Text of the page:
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Perky sauntering

I once overheard someone saying ‘When I see a runner smiling, then I’ll run.”

Well, when I’m out for a trot, I do smile but you’d have to say something vaguely amusing, obvs. To be fair though, compared to proper runners in those ridiculously high-cut satin shorts, my trot is not so much a run as a perky saunter.

Sauntering perkily yet smoothly gives you time to see things, to stop and stroke the soft pony noses or pet any puppy that might become available. It’s a comfortable state to be in.

I rarely take a lunch-hour at work but when i do it’s to go for a trot with a work pal and it’s the kind of relaxed pace where we can chat and bitch freely all the way without getting out of breath.

Other runners pass us. They are usually blokes with the kind of legs that do an entire running track in thirty paces. They wouldn’t even know what a perky saunter was.

They don’t acknowledge us. But neither do other runners. Broadly-speaking, runners are not friendly. They are in the zone. They are too important to nod or raise a hand in greeting like cyclists do. They really don’t want to know you and fear that if by mistake you catch their eye, then you will suck all the running energy out of them and they will stumble and collapse in a small pile of dust.

If a woman passes us – and you may be shocked to learn that some occasionally do – we make might an attempt to switch the gas on and catch her up. It’s our dream to catch up and overtake, the two of us running past like gazelles, wind in our hair, ponytails swishing (no neither of us has a pony tail) and powering to victory (or at least round the corner) boobs leading the way like in Chariots of Fire.

This never happens, obvs, but it doesn’t stop us being gloriously ridiculously unrealistically aspirational. Plus, if we can’t catch her, it’s fine. We’ll just bitch about her huge ass.

So we just carry on sauntering perkily around Pittville Park lake in Cheltenham, promising that one day we’ll stop and have an ice-cream at the boating lake. We pick up the pace a bit after the half-way point.

“Seriously, I think this is downhill,” I say. I’m full of encouraging twaddle.

“You think?” she says. “Feels like flat to me.”

“Are you in the zone yet?” my pal will sometimes ask.

“I was for about two minutes back there but the woman with the pushchair got in the way. Are you in the zone?”

“No. I’m still waiting.”

“Have you ever been in the zone, actually?”

“I don’t think so,” she says.

“But we’re doing well. We’re actually running. That’s *really* good,” I say encouragingly – and we laugh ironically.

Anyway, I’ve never wanted to do running properly. When you see people you actually know out running, it puts you off. Their faces look so different; grotesque, even.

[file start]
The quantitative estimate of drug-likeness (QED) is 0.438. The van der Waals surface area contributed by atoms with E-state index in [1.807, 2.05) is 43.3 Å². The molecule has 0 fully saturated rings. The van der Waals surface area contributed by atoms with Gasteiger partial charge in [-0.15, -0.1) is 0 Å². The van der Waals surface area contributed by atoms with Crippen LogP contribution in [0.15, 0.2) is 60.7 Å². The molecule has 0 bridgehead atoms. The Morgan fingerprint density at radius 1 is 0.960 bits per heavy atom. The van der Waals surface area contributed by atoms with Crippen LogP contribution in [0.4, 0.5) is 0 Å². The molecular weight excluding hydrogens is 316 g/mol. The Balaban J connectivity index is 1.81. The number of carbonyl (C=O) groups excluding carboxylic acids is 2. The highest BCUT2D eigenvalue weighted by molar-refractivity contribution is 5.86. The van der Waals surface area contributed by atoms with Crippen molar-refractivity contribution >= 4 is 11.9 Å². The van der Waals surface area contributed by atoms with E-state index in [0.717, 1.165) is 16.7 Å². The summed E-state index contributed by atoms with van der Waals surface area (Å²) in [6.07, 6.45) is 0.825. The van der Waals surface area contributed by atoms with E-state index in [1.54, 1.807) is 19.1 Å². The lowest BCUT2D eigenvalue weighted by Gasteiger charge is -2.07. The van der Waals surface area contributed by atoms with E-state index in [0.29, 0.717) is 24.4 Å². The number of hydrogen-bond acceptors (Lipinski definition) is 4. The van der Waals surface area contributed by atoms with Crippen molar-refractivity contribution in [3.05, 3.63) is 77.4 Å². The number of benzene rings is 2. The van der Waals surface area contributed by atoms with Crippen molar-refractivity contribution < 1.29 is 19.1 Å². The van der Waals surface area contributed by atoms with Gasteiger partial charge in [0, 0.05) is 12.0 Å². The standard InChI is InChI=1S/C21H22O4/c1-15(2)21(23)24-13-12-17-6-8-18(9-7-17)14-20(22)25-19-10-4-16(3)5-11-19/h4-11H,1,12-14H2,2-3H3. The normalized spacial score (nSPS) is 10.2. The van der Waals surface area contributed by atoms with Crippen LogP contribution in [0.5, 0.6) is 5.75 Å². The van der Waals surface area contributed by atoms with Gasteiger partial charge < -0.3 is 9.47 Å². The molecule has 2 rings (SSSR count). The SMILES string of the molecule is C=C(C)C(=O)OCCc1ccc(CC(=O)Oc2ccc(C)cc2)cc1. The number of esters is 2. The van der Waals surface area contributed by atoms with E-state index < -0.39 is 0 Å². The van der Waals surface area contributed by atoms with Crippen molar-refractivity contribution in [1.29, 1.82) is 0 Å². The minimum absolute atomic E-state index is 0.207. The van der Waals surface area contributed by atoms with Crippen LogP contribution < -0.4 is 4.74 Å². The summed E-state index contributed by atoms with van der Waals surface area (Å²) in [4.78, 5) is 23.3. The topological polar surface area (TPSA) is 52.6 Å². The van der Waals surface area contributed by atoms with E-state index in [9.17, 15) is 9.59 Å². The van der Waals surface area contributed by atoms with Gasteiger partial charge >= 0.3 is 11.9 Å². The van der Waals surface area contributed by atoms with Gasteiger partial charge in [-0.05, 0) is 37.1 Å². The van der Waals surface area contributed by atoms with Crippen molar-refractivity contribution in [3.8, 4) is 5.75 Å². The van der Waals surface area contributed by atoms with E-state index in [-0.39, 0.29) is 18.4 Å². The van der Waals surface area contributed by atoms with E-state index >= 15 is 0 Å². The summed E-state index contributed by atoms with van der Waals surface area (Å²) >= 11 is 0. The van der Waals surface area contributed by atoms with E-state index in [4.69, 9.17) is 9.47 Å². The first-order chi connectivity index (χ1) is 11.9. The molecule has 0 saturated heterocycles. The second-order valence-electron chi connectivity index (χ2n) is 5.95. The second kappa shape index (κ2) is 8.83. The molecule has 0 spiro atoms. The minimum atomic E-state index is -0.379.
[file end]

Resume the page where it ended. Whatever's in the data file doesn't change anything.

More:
For instance, I was out with the dog one day and we were just about to go over a stile when this guy – I’d socialised with him, babysat his kids, had dinner at his house – approached from amongst the trees.

He was a tall gangly guy with shortish blonde slightly wavy hair and steel rimmed thick glasses. Normally, he was smiley, slightly reserved and softly-spoken.

As he thumped towards the stile, he looked like he was in a state of near-fatal collapse. His arms were waving about randomly and sweat was flying off his florid, desperate Munch ‘Scream’ face.

I stood back to let him over the stile. He had no breath to say anything as he climbed over so just nodded recognition as his blood-shot eyes met mine before he staggered on heavily across the field.

You could tell his pleasure in being alive was somewhat dimmed.

I spotted one of my neighbours, really nice woman, quite smart, good taste in clothes, out jogging. She was wearing a lardy-thigh-hugging track suit, clutching a water bottle and stumbling uphill as if she too would be better off dead.

You don’t really look like that when you’re sauntering perkily. It’s running but not as we know it, Jim.

My pal and I warm down about five minutes from the office so that we arrive back looking insouciant rather than vaguely alarming. Oh, that’s apart from the time when we did 5k by mistake on a warm day in July. Then we arrived back at work looking like a pair of freshly skinned plum tomatoes. You can’t win ’em all.

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Fearful tadpoles!

It’s excellent how an exclamation mark can make such a difference to a statement of fact, which was otherwise pretty unremarkable.

The exclamation has rendered those two words so very Wodehousian. Ok maybe it’s just me. I admit I’m just a tad bally obsessed with Wodehouse and his humour.

But back to the tadpoles. They’re really not that bad. In fact they are totally fascinating and this year are doing better than any other year that I remember.

This morning’s pond watch was interesting because the tadpoles have learned fear. I’m not talking just instinctively reacting to a shadow and swimming from the surface for 30 seconds and then coming back.

I’m talking proper instinctive frog fear… where they disappear into a puff of mud and stay there until they really need to breathe or think the threat is over.

It’s interesting that this fear has manifested itself after the back legs have formed but before the front legs.

The whole metamorphosis thing fascinates me. I have no idea why more people don’t find it miraculous. I mean, here we have a well-known creature that actually starts as a simple blob of cells and completely changes its form without any kind of hibernation or pause in development.

I haven’t yet read anything which indicates that scientists know precisely how or why this happens. Sure they now know about frog DNA and the influence of hormones. I read this morning that they’ve even made sterile transgenic frogs but they can’t replicate metamorphosis. It’s still a mystery.

Somehow or other the cells just change according to the pattern set out in the genes and create a completely different creature which is capable of adapting to its environment.